North Little Rock School Board OKs Buying Screening Devices

A group temperature screening device that uses artificial intelligence was one of several orders approved Friday by the North Little Rock School Board as the district prepares for the return of students during the covid-19 pandemic.

The board unanimously approved four purchasing orders totaling about $430,000 that were related to getting the school district ready for the return of students.

Keith McGee, interim superintendent of the 8,000-student school district, said devices will be paid for by federal Coronavirus Aid, Relief, and Economic Security Act funding given to the district by the Arkansas Department of Education.

"We haven't received the funding, but the state has given us the go-ahead to proceed with ordering," McGee said.

Brian Brown, chief financial officer for the school district, said it's important to place the orders now because he wants to make sure North Little Rock is at the front of the line.

"These are time-sensitive purchases," Brown said. "We believe all the things we are presenting here tonight will be purchased by a lot of schools. We would like to get our name in the hat early so we can get these prior to school starting."

The temperature screening devices included 30 infrared no-touch thermometers, 10 group infrared thermal cameras, 10 60-centimeter tablet thermal temperature stations and 10 110-centimeter tablet thermal temperature stations.

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Amanda Stuckey, supervisor of school nurses and a registered nurse, told the School Board that the purchase of the temperature screening devices is crucial. She said the devices will be used upon entry into the school building by the staff and students as part of the screening process.

"We decided on the group ones for the [middle and high] schools because there are more people coming in at one time, and we can't control them as much as we can the little ones," Stuckey said.

Brown said the temperature group screening thermal cameras will be set up on tripods in heavy traffic locations at the schools. Students will be able to walk by the camera and artificial intelligence inside the camera will detect if temperatures are within the acceptable range.

"If they have a fever, there is an audible sound," he said.

Brown said the thermal temperature stations can track the temperatures of one to two people at a time in each frame. He said the tablet can measure the temperature of students from 7 feet away and will flash with a red or green light with a tone depending on the result.

"It keeps someone from manning a manual thermometer and keeps traffic moving," Brown said.

Stuckey said the devices will send information to a nurse's cellphone, as well. She said the temperature cutoff will be 100 degrees.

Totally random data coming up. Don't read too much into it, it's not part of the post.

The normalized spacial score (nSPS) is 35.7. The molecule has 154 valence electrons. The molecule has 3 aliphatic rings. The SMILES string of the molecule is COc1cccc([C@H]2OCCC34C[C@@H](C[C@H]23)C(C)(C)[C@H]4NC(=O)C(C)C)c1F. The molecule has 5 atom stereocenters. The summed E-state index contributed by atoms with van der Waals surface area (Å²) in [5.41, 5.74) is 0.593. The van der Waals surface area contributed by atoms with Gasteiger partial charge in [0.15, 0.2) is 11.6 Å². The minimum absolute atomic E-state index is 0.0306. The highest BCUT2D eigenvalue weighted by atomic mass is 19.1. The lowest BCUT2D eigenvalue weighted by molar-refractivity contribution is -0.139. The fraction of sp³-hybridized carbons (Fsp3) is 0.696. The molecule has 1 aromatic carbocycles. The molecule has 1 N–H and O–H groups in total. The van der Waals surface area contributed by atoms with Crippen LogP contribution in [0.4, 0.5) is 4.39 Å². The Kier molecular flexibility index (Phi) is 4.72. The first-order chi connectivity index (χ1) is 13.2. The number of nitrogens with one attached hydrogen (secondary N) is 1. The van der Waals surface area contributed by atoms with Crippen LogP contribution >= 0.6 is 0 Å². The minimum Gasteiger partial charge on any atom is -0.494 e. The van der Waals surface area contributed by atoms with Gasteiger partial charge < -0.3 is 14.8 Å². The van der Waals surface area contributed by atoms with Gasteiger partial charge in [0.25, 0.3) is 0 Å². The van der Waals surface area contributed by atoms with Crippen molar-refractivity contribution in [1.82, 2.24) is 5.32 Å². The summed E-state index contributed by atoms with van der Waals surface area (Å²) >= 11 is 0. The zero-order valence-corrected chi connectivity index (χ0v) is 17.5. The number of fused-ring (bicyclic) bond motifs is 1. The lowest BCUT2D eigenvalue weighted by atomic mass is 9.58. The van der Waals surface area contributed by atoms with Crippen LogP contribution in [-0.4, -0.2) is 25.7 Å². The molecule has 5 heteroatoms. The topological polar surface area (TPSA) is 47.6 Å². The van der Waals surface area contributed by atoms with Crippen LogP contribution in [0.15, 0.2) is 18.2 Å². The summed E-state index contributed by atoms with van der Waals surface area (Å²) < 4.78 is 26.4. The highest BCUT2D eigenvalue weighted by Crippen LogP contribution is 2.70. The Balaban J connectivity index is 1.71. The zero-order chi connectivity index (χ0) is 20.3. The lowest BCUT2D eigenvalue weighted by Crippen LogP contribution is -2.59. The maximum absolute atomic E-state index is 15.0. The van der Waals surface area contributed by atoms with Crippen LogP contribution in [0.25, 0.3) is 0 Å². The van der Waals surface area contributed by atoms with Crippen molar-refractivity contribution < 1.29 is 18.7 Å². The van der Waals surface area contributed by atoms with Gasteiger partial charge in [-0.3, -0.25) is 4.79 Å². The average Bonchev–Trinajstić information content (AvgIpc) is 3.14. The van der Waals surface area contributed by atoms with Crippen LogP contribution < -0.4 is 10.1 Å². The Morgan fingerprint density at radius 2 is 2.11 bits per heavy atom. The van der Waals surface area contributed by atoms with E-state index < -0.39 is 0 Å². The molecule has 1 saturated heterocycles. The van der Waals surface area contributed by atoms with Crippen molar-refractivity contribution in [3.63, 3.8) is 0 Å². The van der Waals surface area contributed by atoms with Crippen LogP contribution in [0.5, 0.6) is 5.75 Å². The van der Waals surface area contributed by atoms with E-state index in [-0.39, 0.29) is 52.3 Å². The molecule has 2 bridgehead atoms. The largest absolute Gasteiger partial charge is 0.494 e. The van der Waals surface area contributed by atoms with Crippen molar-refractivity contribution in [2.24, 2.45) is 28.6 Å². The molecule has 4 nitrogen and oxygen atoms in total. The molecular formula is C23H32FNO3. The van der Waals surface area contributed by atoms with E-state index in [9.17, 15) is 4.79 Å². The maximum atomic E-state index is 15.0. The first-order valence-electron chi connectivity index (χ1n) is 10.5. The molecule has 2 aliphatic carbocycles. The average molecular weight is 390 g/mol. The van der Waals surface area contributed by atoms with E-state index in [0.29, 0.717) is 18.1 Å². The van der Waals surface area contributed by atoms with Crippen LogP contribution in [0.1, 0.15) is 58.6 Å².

"It's pretty fancy and quite easy for us to use instead of trying to take everyone's temperature by hand," she said.

Board member Rochelle Redus expressed concern about privacy issues when it came to the cameras. Stuckey said people monitoring the cameras will be trained to handle medical situations discreetly by quietly pulling a student aside, walking the student to the nurse and having an additional temperature check to make sure it's accurate.

Stuckey said she checked with schools in other states before making her recommendation on the cameras. She said one of the group cameras will arrive Monday, and it will be used by the school district's football and volleyball teams when they return to practice.

"That is going to kind of be our guinea pig," she said.

Stuckey said the school plans to have a screening point at every entry in the school district.

"The thermometers are just one thing. We will have to ask questions too," she told the School Board. "We haven't figured out all the details of that, but it will be the area of check-in when we go back to school."

Brown said the purchase of the Chromebooks will be districtwide for all schools, and they will be used to replace damaged, lost or stolen laptops that were sent to students during the school year.

Brown said the 85 Dell Latitude laptops will be used by the school district's special services department to provide services to students remotely during the covid-19 pandemic. Nurses, and occupational and physical therapists also can use the devices for telemedicine visits and equipment needs.

Brown said the Clorox Total 360 systems, which look like a vacuum cleaner on wheels, will have special chemicals approved by the Environmental Protection Agency to combat covid-19. The cleaners will give school officials the ability to spray desks, desktops and doorknobs.

School Board member Cindy Temple said the Clorox machine has a two-minute disinfection time, and it can wrap around objects so spraying wouldn't be intensive. She said sprayings would occur at night.